Some Model S Plaid owners even like to take the fun to the racetrack. When cornering, you can really feel the Gs on the racetrack.

Tesla’s Model S seats are comfortable, but they are not designed for super-spirited driving, which the rest of the vehicle enables.

Today, Tesla decided to address the issue with the release of new Sports Seats:

They obviously feature much more pronounced side support. Here are the main features of the seats:

  • Increased lateral support
  • Modular seat architecture for comfort & support, plus same 12-way power adjust, heating & ventilation
  • High performance suede for increased grip & reduced weight

Here’s another look at the new seats:

The seats are now standard for the $90,000 Model S Plaid and included on all cars built since the beginning of the month.

Electrek’s Take

We had known new sports seats were coming to the new Model 3 Performance, which is expected to be unveiled any day, but it makes sense that the Model S Plaid would get them first.

The vehicle’s level of performance deserves sports seats.

I am surprised that Tesla is making it standard rather than a paid option, but we’ll take it.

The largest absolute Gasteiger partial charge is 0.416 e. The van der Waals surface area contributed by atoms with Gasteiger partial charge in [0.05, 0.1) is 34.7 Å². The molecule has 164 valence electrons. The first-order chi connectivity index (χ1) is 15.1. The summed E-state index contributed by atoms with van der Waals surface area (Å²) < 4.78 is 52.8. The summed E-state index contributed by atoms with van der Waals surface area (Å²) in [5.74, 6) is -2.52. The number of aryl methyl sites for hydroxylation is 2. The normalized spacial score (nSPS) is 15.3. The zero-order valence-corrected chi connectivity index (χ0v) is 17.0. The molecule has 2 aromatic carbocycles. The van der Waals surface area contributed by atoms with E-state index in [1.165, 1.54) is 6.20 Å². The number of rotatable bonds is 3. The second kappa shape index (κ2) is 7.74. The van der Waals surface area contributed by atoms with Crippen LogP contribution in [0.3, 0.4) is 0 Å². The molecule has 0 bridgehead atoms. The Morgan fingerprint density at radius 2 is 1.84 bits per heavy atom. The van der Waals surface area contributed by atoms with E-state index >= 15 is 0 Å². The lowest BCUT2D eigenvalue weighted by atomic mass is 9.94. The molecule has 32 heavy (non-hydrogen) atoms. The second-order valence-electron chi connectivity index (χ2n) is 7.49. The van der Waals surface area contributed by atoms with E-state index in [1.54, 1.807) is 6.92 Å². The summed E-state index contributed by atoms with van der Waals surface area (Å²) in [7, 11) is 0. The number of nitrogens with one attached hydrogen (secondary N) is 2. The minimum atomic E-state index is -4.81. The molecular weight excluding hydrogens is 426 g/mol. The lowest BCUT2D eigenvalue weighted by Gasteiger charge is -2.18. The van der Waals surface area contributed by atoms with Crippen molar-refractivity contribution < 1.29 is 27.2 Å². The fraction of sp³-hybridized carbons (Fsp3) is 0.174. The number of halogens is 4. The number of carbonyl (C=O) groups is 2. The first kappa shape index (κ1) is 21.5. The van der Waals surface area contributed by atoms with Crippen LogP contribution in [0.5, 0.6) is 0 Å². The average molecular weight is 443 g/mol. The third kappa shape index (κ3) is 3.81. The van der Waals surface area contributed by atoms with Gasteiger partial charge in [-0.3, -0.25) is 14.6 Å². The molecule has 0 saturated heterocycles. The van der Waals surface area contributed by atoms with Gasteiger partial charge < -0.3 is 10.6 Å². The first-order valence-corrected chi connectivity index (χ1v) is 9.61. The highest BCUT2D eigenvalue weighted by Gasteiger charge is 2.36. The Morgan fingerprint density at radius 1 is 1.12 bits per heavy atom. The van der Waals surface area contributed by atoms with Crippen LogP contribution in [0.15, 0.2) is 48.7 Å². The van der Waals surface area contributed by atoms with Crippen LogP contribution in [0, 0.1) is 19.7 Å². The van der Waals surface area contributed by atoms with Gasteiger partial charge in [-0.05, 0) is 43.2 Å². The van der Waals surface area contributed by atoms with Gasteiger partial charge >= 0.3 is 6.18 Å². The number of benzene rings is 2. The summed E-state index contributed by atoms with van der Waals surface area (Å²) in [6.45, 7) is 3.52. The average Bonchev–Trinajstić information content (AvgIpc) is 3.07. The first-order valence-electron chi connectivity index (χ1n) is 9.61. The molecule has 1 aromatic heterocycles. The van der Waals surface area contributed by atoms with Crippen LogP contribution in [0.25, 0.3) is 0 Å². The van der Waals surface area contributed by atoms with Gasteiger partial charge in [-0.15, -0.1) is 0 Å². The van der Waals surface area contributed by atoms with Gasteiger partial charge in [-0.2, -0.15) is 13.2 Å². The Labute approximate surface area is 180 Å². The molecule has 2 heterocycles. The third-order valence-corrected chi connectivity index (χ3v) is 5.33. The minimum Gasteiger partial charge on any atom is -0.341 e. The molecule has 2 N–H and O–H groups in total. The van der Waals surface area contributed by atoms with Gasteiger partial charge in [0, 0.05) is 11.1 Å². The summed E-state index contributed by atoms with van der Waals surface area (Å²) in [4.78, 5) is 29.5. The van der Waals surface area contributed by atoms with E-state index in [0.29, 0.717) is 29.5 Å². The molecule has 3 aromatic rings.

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Daily EV Recap: China looks to export EVs by the hundreds of thousands

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Listen to a recap of the top stories of the day from Electrek. Quick Charge is now available on Apple PodcastsSpotifyTuneIn and our RSS feed for Overcast and other podcast players.

New episodes of Quick Charge are recorded Monday through Thursday and again on Saturday. Subscribe to our podcast in Apple Podcast or your favorite podcast player to guarantee new episodes are delivered as soon as they’re available.

Stories we discuss in this episode (with links):

Formula E again delays debut of 600kW mid-race charging

This lamppost EV charger just went commercial in the US

Tesla releases more details on Powerwall 3, confirms cheaper stack coming

Electric cars are saving Americans billions — even people who don’t drive them

China is exporting so many EVs that it needs more ships – a lot more